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Editing: why it’s just not possible to do it all yourself

imageWhen deciding to publish your own work independently, you are making a statement.

The whole idea is that the finished product will be entirely your own work, without interference from publishing companies or literary agents who may be pushing their own agendas when commenting on your book.
I have released eighteen novels and with each one I am learning more and more about the publishing process, from editing and proof-reading, to cover design and publicity. It has been a fascinating process and I wouldn’t have done it any other way than independently.
However, despite all the fabulous new skills that you will pick up along the way, it simply isn’t possible to do it all by yourself.
Why? Because no matter how many times you read and re-read your own work, there will be typos and errors that you will miss. I am not suggesting that you always need to employ a professional editor, but you certainly need at least one other set of competent eyes checking over your finished text.
I spend at least a couple of weeks on the editing process. My ‘manuscript’ will come back from my parents who each do an independent read through and provide me with their edits and feedback. I will then make their corrections. After that, I will spend at least another week or so performing several read throughs of the entire novel. Each time I will be looking for something different; for example, the repetition of a word too many times in a chapter or simply good old fashioned typos.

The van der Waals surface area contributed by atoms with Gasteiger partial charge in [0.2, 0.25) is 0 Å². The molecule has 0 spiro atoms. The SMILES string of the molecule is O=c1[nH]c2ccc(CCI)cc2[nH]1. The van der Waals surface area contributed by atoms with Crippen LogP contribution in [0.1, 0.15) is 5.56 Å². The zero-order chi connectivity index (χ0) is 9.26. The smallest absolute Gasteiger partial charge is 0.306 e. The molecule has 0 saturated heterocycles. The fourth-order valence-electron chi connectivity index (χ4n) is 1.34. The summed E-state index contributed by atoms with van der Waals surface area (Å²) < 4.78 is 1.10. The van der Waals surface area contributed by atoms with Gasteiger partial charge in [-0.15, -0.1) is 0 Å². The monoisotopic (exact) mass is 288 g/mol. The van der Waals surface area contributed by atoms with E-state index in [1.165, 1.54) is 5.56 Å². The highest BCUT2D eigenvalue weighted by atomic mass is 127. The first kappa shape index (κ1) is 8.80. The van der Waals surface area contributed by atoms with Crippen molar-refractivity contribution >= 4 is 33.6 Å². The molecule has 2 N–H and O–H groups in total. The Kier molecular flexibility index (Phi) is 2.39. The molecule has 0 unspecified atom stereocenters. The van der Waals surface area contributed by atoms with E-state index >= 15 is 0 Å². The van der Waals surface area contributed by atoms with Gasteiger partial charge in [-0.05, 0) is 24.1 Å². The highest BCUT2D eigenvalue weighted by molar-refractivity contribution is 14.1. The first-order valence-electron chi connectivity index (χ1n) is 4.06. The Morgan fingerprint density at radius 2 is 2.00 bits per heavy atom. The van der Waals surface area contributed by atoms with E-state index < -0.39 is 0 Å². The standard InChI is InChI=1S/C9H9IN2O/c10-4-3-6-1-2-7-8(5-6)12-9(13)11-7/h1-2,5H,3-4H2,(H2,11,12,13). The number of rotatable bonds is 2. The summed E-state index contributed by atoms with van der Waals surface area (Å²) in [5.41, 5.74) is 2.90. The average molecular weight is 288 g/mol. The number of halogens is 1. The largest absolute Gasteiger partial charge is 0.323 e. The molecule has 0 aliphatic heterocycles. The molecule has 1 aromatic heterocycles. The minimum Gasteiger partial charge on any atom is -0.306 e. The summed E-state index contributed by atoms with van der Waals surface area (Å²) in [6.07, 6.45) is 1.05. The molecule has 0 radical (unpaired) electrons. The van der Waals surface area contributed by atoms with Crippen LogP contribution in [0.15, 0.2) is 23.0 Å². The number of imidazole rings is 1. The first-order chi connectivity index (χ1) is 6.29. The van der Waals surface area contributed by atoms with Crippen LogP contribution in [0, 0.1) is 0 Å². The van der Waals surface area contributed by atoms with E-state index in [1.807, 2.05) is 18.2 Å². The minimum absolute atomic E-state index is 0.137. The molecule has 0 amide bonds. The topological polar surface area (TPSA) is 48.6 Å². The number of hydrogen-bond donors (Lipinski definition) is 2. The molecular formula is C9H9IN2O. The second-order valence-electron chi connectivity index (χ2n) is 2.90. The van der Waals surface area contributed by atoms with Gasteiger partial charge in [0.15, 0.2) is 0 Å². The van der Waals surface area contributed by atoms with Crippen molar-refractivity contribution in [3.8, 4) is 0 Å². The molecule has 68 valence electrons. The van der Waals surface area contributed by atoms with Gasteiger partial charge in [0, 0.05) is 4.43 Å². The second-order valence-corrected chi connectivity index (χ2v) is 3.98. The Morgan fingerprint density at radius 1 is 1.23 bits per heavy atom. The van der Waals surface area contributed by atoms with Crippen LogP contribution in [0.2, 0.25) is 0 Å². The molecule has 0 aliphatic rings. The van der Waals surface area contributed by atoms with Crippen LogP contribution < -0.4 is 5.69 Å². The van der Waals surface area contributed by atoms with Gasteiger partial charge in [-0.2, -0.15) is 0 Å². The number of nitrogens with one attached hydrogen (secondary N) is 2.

What I have discovered, is that there is no substitute for a fresh set of eyes. By this stage in the process, you will have read through the novel so many times that your brain has learnt to skip past the mistakes – it really requires somebody else to notice these in the final checks.
Then, even when you believe the novel has been as thoroughly edited as you think is humanly possible, sit back and wait.
It is amazing what will suddenly strike you in the days that follow. When re-visiting one of my early novels, I suddenly realised that I had described an entire action scene involving two cars on a winding clifftop road in Italy, as if they were driving on the left hand side. I had to go back to my final draft and make the approriate changes. But I could so easily have let that mistake go to print if I had not taken the time to reflect on my work.
For my next book, I am seriously considering bringing in an outside editor. Someone I know well does it for a living and I am very tempted to employ their services. If the editor is a person you have a connection with, it helps you to keep control of the project and ensure that your story is told in the way you intended it to be.
But take my advice, editing is certainly an area where you should be wary of going solo. Bring in some outside help and your novel will definitely be the better for it.

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